Military prefixes

+6 votes

A good question for Memorial Day. If an ancestor served briefly in the service (I’m thinking the American Revolution), does the service member merit the prefix of military rank, especially privates who served, say, a three month tour as often mentioned in pension applications?  Particularly, since many in the American South were militia members and not “of the Line,” wouldn’t the designations of rank be premature since, aside from Gen. Greene’s army and a few others, there was no formal organizational structure?

My question in no way calls into question the patriotism of militia members since most of my Patriot ancestors were in the militia.

in Policy and Style by Pip Sheppard G2G Astronaut (2.8m points)

4 Answers

+8 votes
Best answer
My view would be to only use military rank in a prefix for those who are career military personnel.
by Lynda Crackett G2G6 Pilot (685k points)
selected by Deb Durham
I would also use the rank if the person died while serving. Unless someone is retired from active military service they are not officially addressed by their rank after separation.
Good point Deb. Thanks for the best answer star.
I think the title should be used if a person fought in a war. It was earned.
The thing is, there is actually a law in place that restricts the use of rank to active duty and retired military personnel. If someone was called Captain or Colonel (think Kentucky Fried) who doesn't meet the requirements, then it is a nickname, not a rank, and shouldn't be displayed as a prefix. That is US law but there are a number of other countries with similar laws, I believe. Under some very special circumstances (ceremonial), war veterans may use their rank but that is a temporary state and they can no longer use the rank after those special circumstances end.
+6 votes
Like the idea, do others? If and when we know their rank, and presuming that the final rank of each person is known,
by Dorothy Coakley G2G6 Pilot (188k points)
+7 votes
For privates, an entry in the bio should be sufficient, such as “Served as a private in Captain Smith’s company at Bunker Hill.” For others (non-career), put rank in the prefix only if they were known by that rank. This would mainly apply to militia up to, and including, the Revolution.
by Bob Keniston G2G6 Pilot (271k points)
+5 votes
I think consideration should also be given to those who were known by their rank even if they were not career soldiers. Titles like Captain are often used to show respect to especially Revolutionary soldiers. I've been using the title for all that fought in a war. Perhaps that's too much?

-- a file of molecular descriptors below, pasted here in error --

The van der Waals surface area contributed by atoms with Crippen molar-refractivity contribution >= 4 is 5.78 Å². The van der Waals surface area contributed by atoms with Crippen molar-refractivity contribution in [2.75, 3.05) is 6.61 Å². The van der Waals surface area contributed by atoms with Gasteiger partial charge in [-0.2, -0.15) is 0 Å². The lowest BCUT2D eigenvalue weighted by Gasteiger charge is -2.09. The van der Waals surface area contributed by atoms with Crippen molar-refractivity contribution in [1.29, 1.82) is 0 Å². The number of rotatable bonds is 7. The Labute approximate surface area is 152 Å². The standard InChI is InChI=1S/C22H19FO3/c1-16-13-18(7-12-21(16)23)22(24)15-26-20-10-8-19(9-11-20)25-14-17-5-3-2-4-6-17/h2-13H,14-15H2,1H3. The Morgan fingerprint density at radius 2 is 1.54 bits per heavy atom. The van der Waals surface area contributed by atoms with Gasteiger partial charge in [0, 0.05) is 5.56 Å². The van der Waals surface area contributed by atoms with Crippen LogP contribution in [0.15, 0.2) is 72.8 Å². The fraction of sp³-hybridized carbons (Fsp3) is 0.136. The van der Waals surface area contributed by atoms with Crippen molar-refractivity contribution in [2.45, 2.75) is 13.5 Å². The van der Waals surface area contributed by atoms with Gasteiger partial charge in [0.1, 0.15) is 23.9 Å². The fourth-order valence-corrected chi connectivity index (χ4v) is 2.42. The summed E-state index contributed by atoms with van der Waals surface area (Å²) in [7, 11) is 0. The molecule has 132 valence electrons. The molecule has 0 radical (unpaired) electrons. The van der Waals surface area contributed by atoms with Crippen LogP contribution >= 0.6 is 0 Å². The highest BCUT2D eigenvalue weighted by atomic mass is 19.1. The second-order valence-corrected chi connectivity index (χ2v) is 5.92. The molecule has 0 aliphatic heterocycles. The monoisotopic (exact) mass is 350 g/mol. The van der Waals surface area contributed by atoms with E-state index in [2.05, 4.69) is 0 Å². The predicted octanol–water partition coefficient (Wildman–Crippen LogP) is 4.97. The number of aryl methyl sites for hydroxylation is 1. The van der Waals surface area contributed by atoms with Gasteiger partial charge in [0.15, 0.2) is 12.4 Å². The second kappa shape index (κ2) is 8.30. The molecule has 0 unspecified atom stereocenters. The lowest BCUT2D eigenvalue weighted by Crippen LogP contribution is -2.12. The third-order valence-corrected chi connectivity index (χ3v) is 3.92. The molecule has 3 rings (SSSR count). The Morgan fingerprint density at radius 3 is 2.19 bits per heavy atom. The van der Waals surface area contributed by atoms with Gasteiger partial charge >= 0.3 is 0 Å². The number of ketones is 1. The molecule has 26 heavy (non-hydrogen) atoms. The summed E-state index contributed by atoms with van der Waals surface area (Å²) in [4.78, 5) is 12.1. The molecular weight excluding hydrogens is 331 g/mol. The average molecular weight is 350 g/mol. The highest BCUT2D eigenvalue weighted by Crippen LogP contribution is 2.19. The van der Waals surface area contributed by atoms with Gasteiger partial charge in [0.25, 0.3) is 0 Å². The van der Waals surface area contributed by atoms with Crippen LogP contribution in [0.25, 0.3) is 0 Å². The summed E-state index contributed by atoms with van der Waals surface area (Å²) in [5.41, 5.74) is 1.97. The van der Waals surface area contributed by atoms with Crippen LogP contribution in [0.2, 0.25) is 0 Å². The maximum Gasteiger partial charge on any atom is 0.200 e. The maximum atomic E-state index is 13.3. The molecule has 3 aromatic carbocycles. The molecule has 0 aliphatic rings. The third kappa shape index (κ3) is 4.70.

I really like it when people acknowledge that I was once a sergeant. You can take the girl out of the military,  but you can't take the military out of the girl. At least that's what I always say.
by Lucy Selvaggio-Diaz G2G6 Pilot (872k points)

Thanks to all who responded, Lucy, I agree up to a point. Sarge and above I get, but I have never seen an old document that ever listed a private, including documents (wills, estate records, deeds, court minutes). I have several of these in my line, Patriot and Confederate service, private almost to a man, but they never used the rank. I have seen records with Capt. as a prefix for some others related to me.

My dad served in the United States Navy during WW II as a Seaman. He never used the rank after the war. He also served during the Korean Conflict as a 2nd Lt. in the United States Army, and he never used that either. 

I’m going to guess this shouldn’t be an issue. I think it should be included in the bio, but I also believe that there is enough latitude here to use a personal preference. I was only wondering  if WT had an official policy in Style for this kind of situation.

Sargeant Selvaggio-Diaz, I salute you for your service and honor you for you commitment to your country. (BTW: you have a magnificent surname!)

I couldn't find official policy that specifically addresses this, but I thought we had one (or at least discussed one). Here's what I found:

Not a lot of help, but the discussions have some good info, and the official policy seems vague enough that however you choose to identify your ancestor's military rank in the prefix could be covered. I do agree with the comments that a military title not commonly used by the person should be in the text, not the prefix. I think that even though war records show someone served as a Private, if no other records for the person use the title Private to refer to him, then Private should not be in prefix. I also would not include a military tombstone as evidence that the military title was commonly used by the person in their personal life. My second husband's tombstone shows him as Captain, USAF, but he did not use Captain once he was medically retired from the Air Force & so his profile does not include Captain in the prefix field or USAF in the suffix field.

Thanks, Liz. This clarifies the my thinking.

As an aside, FTM 2014 does not recognize prefixes at all, or occupations or titles as a suffix separated by a comma. Ex: So and So, Governor of Wherever. When I updated my (very) old FTM to the 2014 version it took every suffix as a first name. I’ve spend hours hunting all these down, particularly among royalty and nobility. A pain in the...
I'm in WikiTree because I couldn't wrap my brain around FTM 2012 when I upgraded from FTM 3. I went looking for an alternative & found WikiTree, became instantly addicted, and haven't looked back!

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